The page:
Theory of Knowledge

I believe that there is no such thing as the ‘most reliable source’ because every thing that we know or experience must be confirmed by a combination of different things. Reason and Emotion are not reliable sources of knowledge on their own. Therefore we must use a combination of reason and emotion to draw an accurate picture of the world.

It is possible to draw an accurate picture using only emotion or reason by itself, but the most accurate picture can be drawn using both emotion and reason. To start, let us analyze reason first. Reasons, such as logic are examples of knowledge, which take thinking and calculation to draw a conclusion. There are two types of logic; inductive and deductive logic. Inductive uses specific examples to draw a general conclusion, and deductive uses general examples to draw a specific conclusion, but both believe that 2 + 2 = 4. Emotion is an instinct as well as something learned. We are born with a form of emotion called innate emotion, which includes feelings such as laughter and crying. Another form of emotion is learned emotion; these are feelings that develop depending on the society we live in, location and our upbringing, such as hello and goodbye which are different in many cultures. One obvious disadvantage of emotion is how easily it can be affected, with things such as alcohol and drugs, giving us a false picture of the world.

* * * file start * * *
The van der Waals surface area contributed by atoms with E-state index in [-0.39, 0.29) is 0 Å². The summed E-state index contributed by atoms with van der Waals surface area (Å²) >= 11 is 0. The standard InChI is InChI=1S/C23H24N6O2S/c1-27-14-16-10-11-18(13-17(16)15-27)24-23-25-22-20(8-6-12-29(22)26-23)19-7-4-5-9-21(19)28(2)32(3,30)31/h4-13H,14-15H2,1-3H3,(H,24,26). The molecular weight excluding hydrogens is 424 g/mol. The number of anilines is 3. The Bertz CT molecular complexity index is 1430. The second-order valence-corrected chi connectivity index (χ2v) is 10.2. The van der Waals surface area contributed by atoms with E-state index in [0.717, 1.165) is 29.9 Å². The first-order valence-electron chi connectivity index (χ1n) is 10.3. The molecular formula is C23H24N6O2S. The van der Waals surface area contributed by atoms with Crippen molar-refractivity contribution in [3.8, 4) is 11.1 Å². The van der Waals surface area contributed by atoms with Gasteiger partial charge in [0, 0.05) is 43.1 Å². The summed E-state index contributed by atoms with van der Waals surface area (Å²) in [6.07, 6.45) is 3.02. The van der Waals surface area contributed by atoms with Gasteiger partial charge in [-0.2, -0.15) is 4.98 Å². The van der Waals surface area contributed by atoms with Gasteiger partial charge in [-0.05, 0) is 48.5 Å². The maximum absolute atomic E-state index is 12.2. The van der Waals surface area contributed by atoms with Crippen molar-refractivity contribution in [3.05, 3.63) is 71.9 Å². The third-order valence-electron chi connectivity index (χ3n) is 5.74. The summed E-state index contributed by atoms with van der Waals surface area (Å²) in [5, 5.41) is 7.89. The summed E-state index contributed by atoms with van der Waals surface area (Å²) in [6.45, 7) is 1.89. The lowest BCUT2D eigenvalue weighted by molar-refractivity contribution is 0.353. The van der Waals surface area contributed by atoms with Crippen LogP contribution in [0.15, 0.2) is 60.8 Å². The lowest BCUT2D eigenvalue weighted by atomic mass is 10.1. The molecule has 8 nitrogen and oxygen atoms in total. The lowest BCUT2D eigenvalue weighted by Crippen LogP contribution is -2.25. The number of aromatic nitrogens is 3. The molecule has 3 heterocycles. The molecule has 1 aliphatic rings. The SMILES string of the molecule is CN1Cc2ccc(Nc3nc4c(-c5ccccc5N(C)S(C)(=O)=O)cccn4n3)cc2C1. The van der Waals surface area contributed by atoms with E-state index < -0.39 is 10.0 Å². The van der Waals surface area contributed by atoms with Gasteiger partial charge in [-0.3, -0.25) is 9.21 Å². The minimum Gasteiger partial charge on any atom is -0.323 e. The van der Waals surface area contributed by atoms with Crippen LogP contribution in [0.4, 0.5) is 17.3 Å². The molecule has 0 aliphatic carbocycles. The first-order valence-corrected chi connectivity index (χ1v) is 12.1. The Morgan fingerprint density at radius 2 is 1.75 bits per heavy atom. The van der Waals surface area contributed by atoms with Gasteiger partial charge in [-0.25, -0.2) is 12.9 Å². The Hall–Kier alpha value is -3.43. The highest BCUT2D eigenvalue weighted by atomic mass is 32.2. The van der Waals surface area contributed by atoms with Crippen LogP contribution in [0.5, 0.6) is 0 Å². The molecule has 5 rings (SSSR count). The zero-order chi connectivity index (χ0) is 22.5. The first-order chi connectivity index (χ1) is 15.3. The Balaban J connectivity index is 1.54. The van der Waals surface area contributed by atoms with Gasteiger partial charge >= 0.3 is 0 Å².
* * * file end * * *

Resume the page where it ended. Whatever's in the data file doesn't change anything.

It can be argued that reason is more accurate than emotion because emotion can also affect our decision making in very negative ways. Our emotions can hinder our learning and can force us to think in negative ways. For example a soldier who survived a war may be living with guilt because he is wandering why he was spared and why he was ‘chosen’ to survive. The soldier may very sceptical and stereotypical way towards the ‘enemy.’ However it is emotion that drives our hunger for knowledge. It is because we want to learn and discover the unknown that we are curious and cause us to reason. Without the...